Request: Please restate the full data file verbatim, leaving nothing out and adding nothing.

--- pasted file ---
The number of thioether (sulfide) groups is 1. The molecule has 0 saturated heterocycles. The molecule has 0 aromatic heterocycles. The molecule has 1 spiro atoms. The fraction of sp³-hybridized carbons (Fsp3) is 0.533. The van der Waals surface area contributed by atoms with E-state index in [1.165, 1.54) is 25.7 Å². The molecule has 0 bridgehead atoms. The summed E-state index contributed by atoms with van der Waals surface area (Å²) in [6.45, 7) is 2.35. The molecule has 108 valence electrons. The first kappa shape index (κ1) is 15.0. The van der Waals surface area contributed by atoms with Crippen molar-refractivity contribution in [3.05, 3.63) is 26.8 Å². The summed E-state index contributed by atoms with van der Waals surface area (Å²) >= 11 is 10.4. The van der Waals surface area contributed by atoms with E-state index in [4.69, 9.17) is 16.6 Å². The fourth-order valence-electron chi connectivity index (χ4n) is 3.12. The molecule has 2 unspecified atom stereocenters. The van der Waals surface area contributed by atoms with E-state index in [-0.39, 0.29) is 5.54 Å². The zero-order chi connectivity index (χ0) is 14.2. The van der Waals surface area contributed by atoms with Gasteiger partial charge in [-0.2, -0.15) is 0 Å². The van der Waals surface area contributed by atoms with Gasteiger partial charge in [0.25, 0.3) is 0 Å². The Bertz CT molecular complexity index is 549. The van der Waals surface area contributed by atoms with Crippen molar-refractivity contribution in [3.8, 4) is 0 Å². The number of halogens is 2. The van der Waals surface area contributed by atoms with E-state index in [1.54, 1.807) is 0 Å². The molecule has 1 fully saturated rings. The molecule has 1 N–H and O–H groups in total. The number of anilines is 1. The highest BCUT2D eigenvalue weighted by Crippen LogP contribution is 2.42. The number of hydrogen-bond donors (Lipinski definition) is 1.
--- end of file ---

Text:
The number of thioether (sulfide) groups is 1. The molecule has 0 saturated heterocycles. The molecule has 0 aromatic heterocycles. The molecule has 1 spiro atoms. The fraction of sp³-hybridized carbons (Fsp3) is 0.533. The van der Waals surface area contributed by atoms with E-state index in [1.165, 1.54) is 25.7 Å². The molecule has 0 bridgehead atoms. The summed E-state index contributed by atoms with van der Waals surface area (Å²) in [6.45, 7) is 2.35. The molecule has 108 valence electrons. The first kappa shape index (κ1) is 15.0. The van der Waals surface area contributed by atoms with Crippen molar-refractivity contribution in [3.05, 3.63) is 26.8 Å². The summed E-state index contributed by atoms with van der Waals surface area (Å²) >= 11 is 10.4. The van der Waals surface area contributed by atoms with E-state index in [4.69, 9.17) is 16.6 Å². The fourth-order valence-electron chi connectivity index (χ4n) is 3.12. The molecule has 2 unspecified atom stereocenters. The van der Waals surface area contributed by atoms with E-state index in [-0.39, 0.29) is 5.54 Å². The zero-order chi connectivity index (χ0) is 14.2. The van der Waals surface area contributed by atoms with Gasteiger partial charge in [-0.2, -0.15) is 0 Å². The van der Waals surface area contributed by atoms with Gasteiger partial charge in [0.25, 0.3) is 0 Å². The Bertz CT molecular complexity index is 549. The van der Waals surface area contributed by atoms with Crippen molar-refractivity contribution in [3.8, 4) is 0 Å². The number of halogens is 2. The van der Waals surface area contributed by atoms with E-state index in [1.54, 1.807) is 0 Å². The molecule has 1 fully saturated rings. The molecule has 1 N–H and O–H groups in total. The number of anilines is 1. The highest BCUT2D eigenvalue weighted by Crippen LogP contribution is 2.42. The number of hydrogen-bond donors (Lipinski definition) is 1.